He was first investigated in 1888 over a shortfall in the collection of library fines, but the missing money was reimbursed, reportedly by two members of the Library board of trustees, and the matter was dropped.[5] However, following the revelation that Milwaukee School Board secretary A.H. Schattenberg had embezzled over $50,000, and his subsequent suicide, a citywide audit was conducted. City accountant Carl Jackwitz discovered Linderfelt had embezzled over $4000 and following a meeting with some of the trustees, including Harrison Carroll Hobart, and Mayor Peter J. Somers, Linderfelt confessed and was arrested on April 28, 1892.[5][13]

The library profession was stunned by Linderfelt's arrest. The news was "a great shock", Green wrote later in his history of the profession.[14] Green wrote to Poole "I should have as soon suspected myself as Linderfelt" and others had similar reactions of disbelief.[5] Many librarians wrote letters of support for Linderfelt.[15] The ALA acted swiftly to mitigate the damage to the image of the profession. On May 22, the executive board of the ALA moved that William I. Fletcher be appointed president following Linderfelt's resignation, and that he be officially recorded as president retroactively for the entire term, essentially erasing Linderfelt from the historical record of the ALA.[5] A month later, Melvil Dewey was elected ALA president for the next term.[5] The incident was seen as a triumph of newer librarians like Dewey over the "old guard" represented by Poole, of whom Linderfelt was seen as a protege.[16]

In Milwaukee, Linderfelt received strong support from members of the board of trustees and the city's elite, who pushed to reimburse the city and reinstate the librarian. However, local newspapers objected, especially following revelations of the previous investigation and that Linderfelt had stolen nearly twice as much as initially thought, over $9000. On July 12, Linderfelt pleaded nolo contendere and Judge A. Scott Sloan, saying that "further punishment would be wrong", issued a suspended sentence. Linderfelt left Milwaukee that day for a promised job at the Library Bureau in Boston.[15]

The lenient sentence was met with outrage in the city. Newspapers inveighed against the decision and residents held "indignation meetings" to agitate against it. Within days, upon the urging of Mayor Somers the district attorney scrambled to find new charges to file against Linderfelt and ordered his arrest in Boston. But Linderfelt had already left Boston and was sighted in England later that month. Poole wrote "They let him off without punishment, and are now chasing him around the world to arrest him for another trial."[15]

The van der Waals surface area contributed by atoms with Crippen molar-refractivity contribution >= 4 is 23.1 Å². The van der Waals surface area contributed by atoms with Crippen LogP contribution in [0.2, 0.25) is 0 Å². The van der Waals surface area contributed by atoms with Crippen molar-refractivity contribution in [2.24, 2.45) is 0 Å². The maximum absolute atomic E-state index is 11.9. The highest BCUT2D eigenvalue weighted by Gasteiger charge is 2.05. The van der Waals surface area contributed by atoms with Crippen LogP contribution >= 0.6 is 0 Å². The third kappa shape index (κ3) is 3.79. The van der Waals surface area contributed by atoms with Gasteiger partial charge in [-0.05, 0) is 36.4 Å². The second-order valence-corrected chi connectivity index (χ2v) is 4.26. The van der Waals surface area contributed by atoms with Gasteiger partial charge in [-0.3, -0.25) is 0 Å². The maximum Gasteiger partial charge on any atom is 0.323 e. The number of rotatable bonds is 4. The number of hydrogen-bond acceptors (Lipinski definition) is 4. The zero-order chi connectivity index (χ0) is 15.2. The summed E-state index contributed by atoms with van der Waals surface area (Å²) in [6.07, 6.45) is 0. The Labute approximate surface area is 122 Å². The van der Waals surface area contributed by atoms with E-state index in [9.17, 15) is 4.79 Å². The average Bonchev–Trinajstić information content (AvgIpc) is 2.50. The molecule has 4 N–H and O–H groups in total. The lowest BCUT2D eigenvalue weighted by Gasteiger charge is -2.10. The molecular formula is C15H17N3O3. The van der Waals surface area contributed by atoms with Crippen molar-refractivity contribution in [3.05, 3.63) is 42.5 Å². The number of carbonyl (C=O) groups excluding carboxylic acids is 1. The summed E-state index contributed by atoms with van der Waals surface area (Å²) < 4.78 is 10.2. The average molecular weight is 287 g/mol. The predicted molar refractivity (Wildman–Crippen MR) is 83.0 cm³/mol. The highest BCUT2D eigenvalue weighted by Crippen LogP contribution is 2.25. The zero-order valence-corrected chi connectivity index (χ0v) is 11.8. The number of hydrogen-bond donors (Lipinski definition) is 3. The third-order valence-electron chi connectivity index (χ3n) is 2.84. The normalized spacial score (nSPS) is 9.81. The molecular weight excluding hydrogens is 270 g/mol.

Later life[edit]

Linderfelt settled in Paris and studied medicine.[1] His wife and children joined him there.[17] At the end of his life, Linderfelt worked for the journal La Semaine Médicale.[18] Instead of going to Paris, his eldest son, Karl E. Linderfelt, dropped out of Beloit College and lived with uncles in Cripple Creek, Colorado. He joined the Colorado National Guard and was one of the commanders at the Ludlow Massacre, noted for his aggression and profanity and for assaulting and allegedly murdering strike leader Louis Tikas.[2]

His daughter Anna Linderfelt Fisher became a Red Cross worker during World War I, and an advisor to Faisal I of Iraq.[19]


Linderfelt has been ignored or received cursory treatment in histories of both Milwaukee and the library profession in the United States, including the work of Linderfelt's immediate successor at the Milwaukee Public Library and longtime assistant Theresa Elmendorf.[15] Noted library historian Wayne A. Wiegand wrote about Linderfelt in a two part article published in 1977 in American Libraries, the official magazine of the American Library Association.[20] In the article, Wiegand expressed hope that librarians would remember Linderfelt "to provide some balance against the too-frequent eulogistic treatment accorded the Winsors, Pooles, and Deweys of library history" and that the ALA would officially acknowledge Linderfelt as a past ALA President for the sake of "historical accuracy".[15] A librarian responding to Wiegand's article echoed his sentiments, noting Linderfelt's absence in the Dictionary of American Biography and the National Cyclopedia of American Biography and Wiegand's upcoming article about Linderfelt for the Dictionary of American Library Biography.[21] As of 2015, Linderfelt has not appeared on the official list of past ALA Presidents.[22]